The Coburn Plan

Senator Tom Coburn has unveiled a plan that calls for a $9 trillion cut in the federal deficit, with deep cuts to federal programs and major changes to entitlements, but also calling for a major revamp of the tax code to eliminate tax expenditures, including subsidies to ethanol and other tax code giveaways. Coburn also calls for a trillion dollar reduction in Defense spending over ten years.

“Tax expenditures are not tax cuts,” Coburn said. “Tax expenditures are socialism and corporate welfare. Tax expenditures are increases on anyone who does not receive the benefit or can’t hire a lobbyist or special interest group to manipulate the code to their favor. Politicians love to play the tax code because it benefits the politicians. No conservative should support Washington choosing winners and losers in the tax code.”

So Coburn attacks the sacred cows of both Democrats and Republicans, (a man I like more and more) and is feeling the heat already from Grover Norquist. The Norquist sponsored Americans for Tax Reform web site unleashed a volley against the plan:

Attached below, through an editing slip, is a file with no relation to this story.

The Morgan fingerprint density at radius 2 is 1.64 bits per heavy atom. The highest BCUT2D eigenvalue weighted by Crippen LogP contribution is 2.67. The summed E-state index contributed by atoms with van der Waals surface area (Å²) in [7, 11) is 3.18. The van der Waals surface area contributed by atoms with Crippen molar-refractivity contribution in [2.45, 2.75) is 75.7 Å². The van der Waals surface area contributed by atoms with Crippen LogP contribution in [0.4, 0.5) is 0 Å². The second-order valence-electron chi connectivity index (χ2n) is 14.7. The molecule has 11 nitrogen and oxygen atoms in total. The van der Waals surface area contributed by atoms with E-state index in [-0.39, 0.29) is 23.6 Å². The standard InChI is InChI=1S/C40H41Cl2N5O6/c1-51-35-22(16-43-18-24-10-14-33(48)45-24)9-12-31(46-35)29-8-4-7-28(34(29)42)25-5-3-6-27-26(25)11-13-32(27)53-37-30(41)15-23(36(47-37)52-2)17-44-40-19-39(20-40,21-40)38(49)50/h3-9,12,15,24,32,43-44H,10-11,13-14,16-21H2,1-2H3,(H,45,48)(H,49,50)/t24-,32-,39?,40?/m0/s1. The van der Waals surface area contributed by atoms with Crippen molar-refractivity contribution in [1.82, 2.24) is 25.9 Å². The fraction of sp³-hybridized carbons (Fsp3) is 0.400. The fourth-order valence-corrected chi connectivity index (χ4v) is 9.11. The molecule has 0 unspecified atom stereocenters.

There is no rate reduction whatsoever in this plan. It’s a set of tax hikes, plain and simple. There is no tax reform in this plan. The plan would undermine prospects for long-term tax reform. By voluntarily taking $1 trillion of tax deductions and credits away now to pay for Congressional over-spending, there’s $1 trillion less to trade with for lower rates later.

I have not read the plan, nor seen any analysis, but I am prepared to say that this is the framework Republicans should have been working under in their negotiations with the President on the debt ceiling. Trading steep spending cuts for tax code changes that produce revenue, which would be earmarked for deficit reduction. Including defense in the program cuts instead of throwing more borrowed money at the Pentagon. Can’t say that the President would have agreed to a 7 to 1 ratio of spending cuts to revenue increases, but Republicans would have been able to occupy some of the political high ground now held exclusively by the President.

Coburn’s plan, whatever its relative merits, is going nowhere fast. But we should not dismiss the Coburn framework, which essentially builds upon Simpson-Bowles. There are ways that we can make progress on the deficit, but both parties need to be willing to make some concessions to achieve that goal. Of course that assumes that deficit reduction is the goal.

The Coburn Plan Executive Summary is below:

Washington is again waiting until the last minute to avoid a “crisis”— a crisis foreseen years in advance and created by Congress itself. For far too long, Washington politicians from both
parties have spent money we do not have for things we do not need. As a result, the national debt
now exceeds $14 trillion, $4 trillion of which was added in just the past three years. Now those who created this debt want us to believe the only solution is to simply borrow more money.